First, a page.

fbpx
 
“The lands on which that mountain is carved and the lands he’s about to visit belong to the Great Sioux nation under a treaty signed in 1851 and the Fort Laramie Treaty of 1868 and I have to tell him he doesn’t have permission from its original sovereign owners to enter the territory at this time,” said Julian Bear Runner, president of the Oglala Sioux. (Photo: NPR)

PINE RIDGE INDIAN RESERVATION — The Oglala Sioux Tribe’s tribal council has voted to ban President Donald Trump and South Dakota Gov. Kristi Noem from Mount Rushmore.  

Trump and Noem are due to arrive tonight at Mount Rushmore in western South Dakota for a pre-July 4th celebration. The celebration will include a fireworks display where 7,500 are expected to attend.

Additional reasons for the ban by the tribal council include Mount Rushmore is located in the Black Hills, which is in unceded treaty territory and the total lack of government-to-government consultation

Fireworks have been banned at Mount Rushmore for about a decade amid fears about wildfires and groundwater pollution, but that ban went by the wayside per the president’s request for fireworks.

“And this year, resuming the fireworks demonstration is an even greater threat to both humans and nature. Thanks to an extremely dry summer, South Dakota faces a higher than usual risk of wildfires,” writes Cheryl Schreier, the former superintendent of the National Memorial from 2010 – 2019, in a Washington Post opinion piece published Wednesday.

On Wednesday, Oglala President Julian Bear Runner told The Guardian, “The lands on which that mountain is carved and the lands he’s about to visit belong to the Great Sioux nation under a treaty signed in 1851 and the Fort Laramie Treaty of 1868 and I have to tell him he doesn’t have permission from its original sovereign owners to enter the territory at this time.”

Appearing on MSNBC’s “The Last Word with Lawrence O’Donnell,” Bear Runner said he sent a letter to President Trump telling him he was not welcome to come to the Sioux Nation because there was no consultation between his tribe and the White House.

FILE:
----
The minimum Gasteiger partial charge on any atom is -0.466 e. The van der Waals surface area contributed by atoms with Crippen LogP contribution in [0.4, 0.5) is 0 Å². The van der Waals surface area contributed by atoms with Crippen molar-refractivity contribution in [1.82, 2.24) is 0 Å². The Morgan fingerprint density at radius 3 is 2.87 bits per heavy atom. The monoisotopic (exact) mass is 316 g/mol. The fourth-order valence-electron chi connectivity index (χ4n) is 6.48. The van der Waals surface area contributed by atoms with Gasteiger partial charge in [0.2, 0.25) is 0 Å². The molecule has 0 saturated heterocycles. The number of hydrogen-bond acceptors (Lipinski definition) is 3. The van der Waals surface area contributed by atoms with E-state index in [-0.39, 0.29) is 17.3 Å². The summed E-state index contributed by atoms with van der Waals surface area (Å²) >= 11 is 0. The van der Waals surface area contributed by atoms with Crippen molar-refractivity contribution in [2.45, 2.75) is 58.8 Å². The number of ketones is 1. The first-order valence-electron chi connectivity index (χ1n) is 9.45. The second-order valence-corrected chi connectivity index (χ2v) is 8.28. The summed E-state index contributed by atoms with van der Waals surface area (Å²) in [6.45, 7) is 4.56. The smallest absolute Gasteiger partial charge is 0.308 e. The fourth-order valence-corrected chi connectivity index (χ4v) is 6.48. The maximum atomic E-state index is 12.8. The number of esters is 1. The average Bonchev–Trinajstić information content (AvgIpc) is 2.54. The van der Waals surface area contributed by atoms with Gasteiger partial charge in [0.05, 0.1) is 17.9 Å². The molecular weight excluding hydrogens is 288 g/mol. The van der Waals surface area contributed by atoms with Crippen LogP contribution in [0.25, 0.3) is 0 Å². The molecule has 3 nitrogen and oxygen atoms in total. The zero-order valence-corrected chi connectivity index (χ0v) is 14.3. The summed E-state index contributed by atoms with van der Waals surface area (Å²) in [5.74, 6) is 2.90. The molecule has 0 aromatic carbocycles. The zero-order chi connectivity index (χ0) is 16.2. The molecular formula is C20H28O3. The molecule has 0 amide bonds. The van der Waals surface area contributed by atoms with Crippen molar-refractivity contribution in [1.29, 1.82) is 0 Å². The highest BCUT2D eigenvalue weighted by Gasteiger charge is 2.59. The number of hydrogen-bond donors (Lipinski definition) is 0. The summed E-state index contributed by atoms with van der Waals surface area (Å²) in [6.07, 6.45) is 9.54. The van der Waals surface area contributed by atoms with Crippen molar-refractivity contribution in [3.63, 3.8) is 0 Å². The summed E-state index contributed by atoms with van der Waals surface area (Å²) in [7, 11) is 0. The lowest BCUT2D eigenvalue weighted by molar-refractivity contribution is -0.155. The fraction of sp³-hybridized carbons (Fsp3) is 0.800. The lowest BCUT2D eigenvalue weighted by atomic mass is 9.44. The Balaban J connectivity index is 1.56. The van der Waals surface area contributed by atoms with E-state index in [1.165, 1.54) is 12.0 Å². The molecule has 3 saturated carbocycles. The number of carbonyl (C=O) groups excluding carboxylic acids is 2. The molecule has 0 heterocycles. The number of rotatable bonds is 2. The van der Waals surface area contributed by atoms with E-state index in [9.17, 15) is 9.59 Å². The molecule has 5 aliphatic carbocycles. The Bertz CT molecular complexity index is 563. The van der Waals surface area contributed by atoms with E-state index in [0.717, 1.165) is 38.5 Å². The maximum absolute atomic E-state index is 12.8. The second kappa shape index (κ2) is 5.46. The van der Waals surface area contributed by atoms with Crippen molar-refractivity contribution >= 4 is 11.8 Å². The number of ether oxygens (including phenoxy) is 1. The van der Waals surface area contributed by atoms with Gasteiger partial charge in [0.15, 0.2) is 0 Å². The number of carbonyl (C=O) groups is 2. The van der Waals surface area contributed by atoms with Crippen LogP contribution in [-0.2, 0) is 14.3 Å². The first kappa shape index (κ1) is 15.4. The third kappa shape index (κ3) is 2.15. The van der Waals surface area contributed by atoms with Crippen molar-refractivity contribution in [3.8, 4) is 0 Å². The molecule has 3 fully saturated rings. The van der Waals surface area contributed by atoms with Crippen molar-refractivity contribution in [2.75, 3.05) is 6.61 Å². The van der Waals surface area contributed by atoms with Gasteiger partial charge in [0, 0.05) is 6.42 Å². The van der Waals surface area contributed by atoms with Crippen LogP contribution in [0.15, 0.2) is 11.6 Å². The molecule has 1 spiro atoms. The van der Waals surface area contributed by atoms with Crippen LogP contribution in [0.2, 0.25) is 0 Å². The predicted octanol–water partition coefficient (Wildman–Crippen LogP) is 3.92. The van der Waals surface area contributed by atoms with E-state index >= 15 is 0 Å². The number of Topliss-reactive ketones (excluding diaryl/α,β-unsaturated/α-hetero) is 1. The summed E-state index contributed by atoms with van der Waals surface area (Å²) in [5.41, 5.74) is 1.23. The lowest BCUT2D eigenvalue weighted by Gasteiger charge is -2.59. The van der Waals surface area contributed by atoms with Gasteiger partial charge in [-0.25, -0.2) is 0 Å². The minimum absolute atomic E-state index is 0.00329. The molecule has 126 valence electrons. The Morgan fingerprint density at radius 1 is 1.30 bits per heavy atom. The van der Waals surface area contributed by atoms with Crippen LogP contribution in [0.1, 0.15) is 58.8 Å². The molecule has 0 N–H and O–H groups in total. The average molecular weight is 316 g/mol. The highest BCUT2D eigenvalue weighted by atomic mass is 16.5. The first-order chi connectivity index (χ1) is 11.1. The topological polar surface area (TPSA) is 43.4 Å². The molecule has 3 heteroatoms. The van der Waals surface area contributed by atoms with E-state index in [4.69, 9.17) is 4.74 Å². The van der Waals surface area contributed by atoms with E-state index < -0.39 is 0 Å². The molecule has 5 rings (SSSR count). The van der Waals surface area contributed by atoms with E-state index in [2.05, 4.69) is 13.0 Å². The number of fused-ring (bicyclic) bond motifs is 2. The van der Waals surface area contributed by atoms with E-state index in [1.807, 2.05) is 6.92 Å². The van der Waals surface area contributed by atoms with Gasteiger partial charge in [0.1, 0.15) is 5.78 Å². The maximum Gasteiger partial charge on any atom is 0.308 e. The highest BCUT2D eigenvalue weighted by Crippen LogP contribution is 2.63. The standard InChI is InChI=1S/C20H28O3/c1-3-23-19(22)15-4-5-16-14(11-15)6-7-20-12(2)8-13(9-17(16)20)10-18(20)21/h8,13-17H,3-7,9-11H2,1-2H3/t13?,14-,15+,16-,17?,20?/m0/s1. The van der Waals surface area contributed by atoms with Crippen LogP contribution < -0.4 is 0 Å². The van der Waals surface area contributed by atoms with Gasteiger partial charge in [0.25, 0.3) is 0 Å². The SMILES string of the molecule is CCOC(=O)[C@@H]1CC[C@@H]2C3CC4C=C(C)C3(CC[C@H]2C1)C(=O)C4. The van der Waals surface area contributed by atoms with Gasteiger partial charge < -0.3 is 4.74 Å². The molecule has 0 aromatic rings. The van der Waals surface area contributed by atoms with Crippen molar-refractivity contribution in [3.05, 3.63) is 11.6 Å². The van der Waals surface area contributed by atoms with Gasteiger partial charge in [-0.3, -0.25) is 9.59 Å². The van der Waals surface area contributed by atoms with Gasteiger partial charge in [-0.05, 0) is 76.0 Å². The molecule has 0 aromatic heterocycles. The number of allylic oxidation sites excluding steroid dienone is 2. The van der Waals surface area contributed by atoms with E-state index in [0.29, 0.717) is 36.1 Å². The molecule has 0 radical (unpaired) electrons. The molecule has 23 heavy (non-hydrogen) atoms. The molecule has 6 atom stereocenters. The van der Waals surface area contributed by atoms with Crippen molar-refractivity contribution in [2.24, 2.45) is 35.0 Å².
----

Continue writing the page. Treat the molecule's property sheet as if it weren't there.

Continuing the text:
Beyond the lack of consultation and fear of fires from the fireworks, there is concern by the tribe of the spread of COVID-19.

Bear Runner says his tribal citizens are upset with the presidential visit to the mountain they consider sacred, even though it was desecrated with the carvings with four images of presidents.

“The people are angry. All I can do as a leader is stand back and support them…and to stand with them and help them in every way I can to do what is right.” Bear Runner said.

Bear Runner further said the fact Gov. Noem said there would be no practicing of social distancing at Friday’s event is a threat to his people and to the land. 

Protests to the presidential visit are planned by American Indians and their allies at Keystone, S.D., which is the township where Mount Rushmore is located. 

More Stories Like This

Cherokee Nation Principal Chief Urges New House Leadership to Seat Cherokee Nation’s Delegate to Congress
U.S. Circuit Court Rules in Favor of the Seneca Nation in Case Against State of New York 
North Dakota Introduces State ICWA Bill
Canada to pay survivors of Indian residential schools more than $2B
‘Road to Healing’ Visits Arizona to Hear from Boarding School Survivors, Descendants

12 years of Native News

This month, we celebrate our 12th year of delivering Native News to readers throughout Indian Country and beyond. For the past dozen years, we’ve covered the most important news stories that are usually overlooked by other media. From the protests at Standing Rock and the rise of the American Indian Movement (AIM), to the ongoing epidemic of Murdered and Missing Indigenous People (MMIP) and the past-due reckoning related to assimilation, cultural genocide and Indian Boarding Schools.

Our news is free for everyone to read, but it is not free to produce. That’s why we’re asking you to make a donation this month to help support our efforts. Any contribution — big or small — helps. If you’re in a position to do so, we ask you to consider making a recurring donation of $12 per month to help us remain a force for change in Indian Country and to tell the stories that are so often ignored, erased or overlooked.

Donate to Native News Online today and support independent Indigenous journalism. Thank you. 

About The Author
Levi Rickert
Author: Levi RickertEmail: This email address is being protected from spambots. You need JavaScript enabled to view it.
Levi Rickert (Prairie Band Potawatomi Nation) is the founder, publisher and editor of Native News Online. Rickert was awarded Best Column 2021 Native Media Award for the print/online category by the Native American Journalists Association. He serves on the advisory board of the Multicultural Media Correspondents Association. He can be reached at [email protected]